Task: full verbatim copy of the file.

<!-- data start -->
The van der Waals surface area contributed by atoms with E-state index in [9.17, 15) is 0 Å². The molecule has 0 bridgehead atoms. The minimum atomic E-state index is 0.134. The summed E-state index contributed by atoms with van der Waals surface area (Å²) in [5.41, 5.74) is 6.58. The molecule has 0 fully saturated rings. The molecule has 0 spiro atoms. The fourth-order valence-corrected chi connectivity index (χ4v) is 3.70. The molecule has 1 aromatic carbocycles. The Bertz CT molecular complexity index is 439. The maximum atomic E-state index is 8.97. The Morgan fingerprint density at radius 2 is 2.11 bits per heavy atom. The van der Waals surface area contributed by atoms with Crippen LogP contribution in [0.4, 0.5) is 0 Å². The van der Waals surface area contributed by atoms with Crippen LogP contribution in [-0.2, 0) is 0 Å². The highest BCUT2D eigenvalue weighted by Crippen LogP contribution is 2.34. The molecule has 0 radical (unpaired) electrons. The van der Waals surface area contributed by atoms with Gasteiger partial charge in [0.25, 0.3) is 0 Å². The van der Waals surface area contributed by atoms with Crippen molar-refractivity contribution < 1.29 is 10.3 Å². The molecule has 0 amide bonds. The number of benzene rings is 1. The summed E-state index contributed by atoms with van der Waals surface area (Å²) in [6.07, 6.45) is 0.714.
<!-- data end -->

The van der Waals surface area contributed by atoms with E-state index in [9.17, 15) is 0 Å². The molecule has 0 bridgehead atoms. The minimum atomic E-state index is 0.134. The summed E-state index contributed by atoms with van der Waals surface area (Å²) in [5.41, 5.74) is 6.58. The molecule has 0 fully saturated rings. The molecule has 0 spiro atoms. The fourth-order valence-corrected chi connectivity index (χ4v) is 3.70. The molecule has 1 aromatic carbocycles. The Bertz CT molecular complexity index is 439. The maximum atomic E-state index is 8.97. The Morgan fingerprint density at radius 2 is 2.11 bits per heavy atom. The van der Waals surface area contributed by atoms with Crippen LogP contribution in [0.4, 0.5) is 0 Å². The van der Waals surface area contributed by atoms with Crippen LogP contribution in [-0.2, 0) is 0 Å². The highest BCUT2D eigenvalue weighted by Crippen LogP contribution is 2.34. The molecule has 0 radical (unpaired) electrons. The van der Waals surface area contributed by atoms with Gasteiger partial charge in [0.25, 0.3) is 0 Å². The van der Waals surface area contributed by atoms with Crippen molar-refractivity contribution < 1.29 is 10.3 Å². The molecule has 0 amide bonds. The number of benzene rings is 1. The summed E-state index contributed by atoms with van der Waals surface area (Å²) in [6.07, 6.45) is 0.714.